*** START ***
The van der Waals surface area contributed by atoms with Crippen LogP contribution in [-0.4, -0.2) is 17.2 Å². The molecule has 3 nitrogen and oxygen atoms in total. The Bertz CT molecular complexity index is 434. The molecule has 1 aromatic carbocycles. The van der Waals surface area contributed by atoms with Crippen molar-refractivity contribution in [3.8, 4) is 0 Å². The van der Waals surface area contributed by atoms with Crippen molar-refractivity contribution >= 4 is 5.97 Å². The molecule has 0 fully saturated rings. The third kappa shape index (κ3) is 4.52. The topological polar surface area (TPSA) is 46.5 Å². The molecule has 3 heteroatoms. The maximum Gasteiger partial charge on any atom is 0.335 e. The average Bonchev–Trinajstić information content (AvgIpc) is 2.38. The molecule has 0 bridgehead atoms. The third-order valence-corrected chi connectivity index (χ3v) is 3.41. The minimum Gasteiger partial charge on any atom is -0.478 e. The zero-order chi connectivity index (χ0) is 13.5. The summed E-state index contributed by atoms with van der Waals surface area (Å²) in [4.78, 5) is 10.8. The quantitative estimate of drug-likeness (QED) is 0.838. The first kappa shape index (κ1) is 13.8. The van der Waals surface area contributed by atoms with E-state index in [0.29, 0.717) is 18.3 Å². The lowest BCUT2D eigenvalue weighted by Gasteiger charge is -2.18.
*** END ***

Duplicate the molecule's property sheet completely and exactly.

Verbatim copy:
The van der Waals surface area contributed by atoms with Crippen LogP contribution in [-0.4, -0.2) is 17.2 Å². The molecule has 3 nitrogen and oxygen atoms in total. The Bertz CT molecular complexity index is 434. The molecule has 1 aromatic carbocycles. The van der Waals surface area contributed by atoms with Crippen molar-refractivity contribution in [3.8, 4) is 0 Å². The van der Waals surface area contributed by atoms with Crippen molar-refractivity contribution >= 4 is 5.97 Å². The molecule has 0 fully saturated rings. The third kappa shape index (κ3) is 4.52. The topological polar surface area (TPSA) is 46.5 Å². The molecule has 3 heteroatoms. The maximum Gasteiger partial charge on any atom is 0.335 e. The average Bonchev–Trinajstić information content (AvgIpc) is 2.38. The molecule has 0 bridgehead atoms. The third-order valence-corrected chi connectivity index (χ3v) is 3.41. The minimum Gasteiger partial charge on any atom is -0.478 e. The zero-order chi connectivity index (χ0) is 13.5. The summed E-state index contributed by atoms with van der Waals surface area (Å²) in [4.78, 5) is 10.8. The quantitative estimate of drug-likeness (QED) is 0.838. The first kappa shape index (κ1) is 13.8. The van der Waals surface area contributed by atoms with E-state index in [0.29, 0.717) is 18.3 Å². The lowest BCUT2D eigenvalue weighted by Gasteiger charge is -2.18.